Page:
Using SUM, SUMIF and SUMIFS in Excel


How many ways can Excel add thee, let me count the ways. Butchered Elizabeth Barrett Browning quotes aside, Excel has many functions for summing numbers. Last time I counted the different SUMs in Excel 2013, there were eight different SUM functions. There are SUM, SUMIF, SUMIFS, SUMPRODUCT, SUMSQ, SUMX2MY2, SUMX2PY2, SUMXMY2. I had never even heard of the last four functions until I started to write this blog.

I would say, though, that the most common ones are SUM, SUMIF and SUMIFS.

How do you know which one of these three functions to use?

Let’s take a look at each function and see what they do. That should help us decide when to use each function.

Use the Lowly SUM

SUM(number1, number2)

  • number1 = first number, cell, or cell range to sum
  • number2 = second number, cell, or cell range to sum
  • = next number(s) to sum, up to a total of 255

SUM is the most basic of the SUM functions. It adds the numbers entered between the brackets. This can include hard-entered numbers, cells, cell ranges, or a mix of them. Text values are ignored.

The formula =SUM(E1:E5) in the image below will sum the values in cells E1:E5, which for this example results in 19.

sumif

Example of SUM in a Formula

Expand Your Spreadsheets With SUMIF

SUMIF(range, criteria, [sum_range])

  • range = the cells that you want Excel to look in for a match to your criteria. It can be the same range as the range of cells that you are summing, or a different range of cells
  • criteria = what you want to find in the range. Wildcard characters can be include
  • [sum_range ] = If you want to sum a range of cells different from the first range, you enter the sum range here. This is optional

Like SUM, SUMIF also adds the numbers that are entered between the brackets, however you can specify one criteria that has to be matched in the range for it to included in the SUM.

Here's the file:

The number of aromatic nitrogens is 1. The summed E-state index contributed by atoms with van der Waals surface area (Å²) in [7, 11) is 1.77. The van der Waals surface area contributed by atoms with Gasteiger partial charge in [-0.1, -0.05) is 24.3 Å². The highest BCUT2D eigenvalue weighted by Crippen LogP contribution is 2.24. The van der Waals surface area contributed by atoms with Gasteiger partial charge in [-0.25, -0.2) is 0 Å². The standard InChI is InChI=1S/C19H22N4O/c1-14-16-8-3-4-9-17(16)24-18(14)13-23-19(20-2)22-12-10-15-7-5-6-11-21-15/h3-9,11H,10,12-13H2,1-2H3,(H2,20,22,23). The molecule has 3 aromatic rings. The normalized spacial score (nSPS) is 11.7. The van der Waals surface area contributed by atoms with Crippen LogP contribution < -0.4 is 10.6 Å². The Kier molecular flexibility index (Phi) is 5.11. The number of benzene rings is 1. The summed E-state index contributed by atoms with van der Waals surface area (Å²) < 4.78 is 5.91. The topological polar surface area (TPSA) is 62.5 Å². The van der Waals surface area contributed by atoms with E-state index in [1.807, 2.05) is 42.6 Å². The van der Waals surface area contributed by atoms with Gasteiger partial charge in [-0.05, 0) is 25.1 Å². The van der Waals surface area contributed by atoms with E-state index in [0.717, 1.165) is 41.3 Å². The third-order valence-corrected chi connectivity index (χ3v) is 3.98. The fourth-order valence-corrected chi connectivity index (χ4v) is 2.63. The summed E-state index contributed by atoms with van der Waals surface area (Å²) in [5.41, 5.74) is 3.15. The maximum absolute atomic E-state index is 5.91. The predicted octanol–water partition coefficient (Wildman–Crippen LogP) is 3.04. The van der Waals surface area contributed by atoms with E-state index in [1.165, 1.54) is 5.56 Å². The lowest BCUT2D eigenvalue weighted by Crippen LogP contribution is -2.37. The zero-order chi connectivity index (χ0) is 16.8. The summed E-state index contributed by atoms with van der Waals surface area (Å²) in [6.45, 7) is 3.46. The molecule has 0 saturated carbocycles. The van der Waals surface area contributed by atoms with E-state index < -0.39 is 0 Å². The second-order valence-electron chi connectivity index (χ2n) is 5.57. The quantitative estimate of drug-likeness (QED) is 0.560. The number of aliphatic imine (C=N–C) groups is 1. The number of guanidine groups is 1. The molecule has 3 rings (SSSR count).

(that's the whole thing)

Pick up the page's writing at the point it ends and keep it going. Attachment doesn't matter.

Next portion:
For example, if you have a column with color names and a column of values, you can specify what matching color to sum. The formula =SUMIF(D1:D5,”Blue”,E1:E5) in the image below will sum the values in the second column (E1:E5) that have a matching “Blue” text in the first column (D1:D5), which for this example results in 7 (2+5).

sumif

Example of SUMIF in a Formula

Supercharge Your Formulas With SUMIFS

SUMIFS(sum_range, criteria_range1, criteria1,)

  • sum_rangethe cells to sum
  • criteria_range1the cells that you want Excel to look in for a match to your criteria
  • criteria1 = what you want to find in the range
  • = additional range and criteria, up to 127

Like SUMIF, SUMIFS sums a range. However, it allows multiple criteria to be specified.

Notice the difference between SUMIF and SUMIFS in the order of the arguments.

Expanding on the example above, let’s say you have a column with color names, column of values, and another column of items. You can specify what matching color and item to sum.

In this example, we will sum the value of all of the pencils that are blue.

The formula =SUMIFS(E1:E5,D1:D5,”Blue”, F1:F5,”Pencil”) in the image below will sum the values in the second column (E1:E5) that have a matching “Blue” text in the first column (D1:D5), and a matching “Pencil” in the third column (F1:F5), which for this example results in 5, since there is only one row that has both “Blue” and “Pencil”.

sumif

Example of SUMIFS in a Formula

(SUM)MARY

One beneficial and practical use of both SUMIF and SUMIFS is the ability to create a grand total or summary of a large amounts of cells.

Following the examples above, say you have hundreds of rows of data of colors and want a summary of the total value for each color. SUMIF and SUMIFS are excellent functions to simply  create that summary.

Hopefully, now  you have found that SUM, SUMIF and SUMIFS are some really great functions in Excel.

Perhaps you have thought of some creative and interesting ways to use these functions. If so, please comment on how you have used them.

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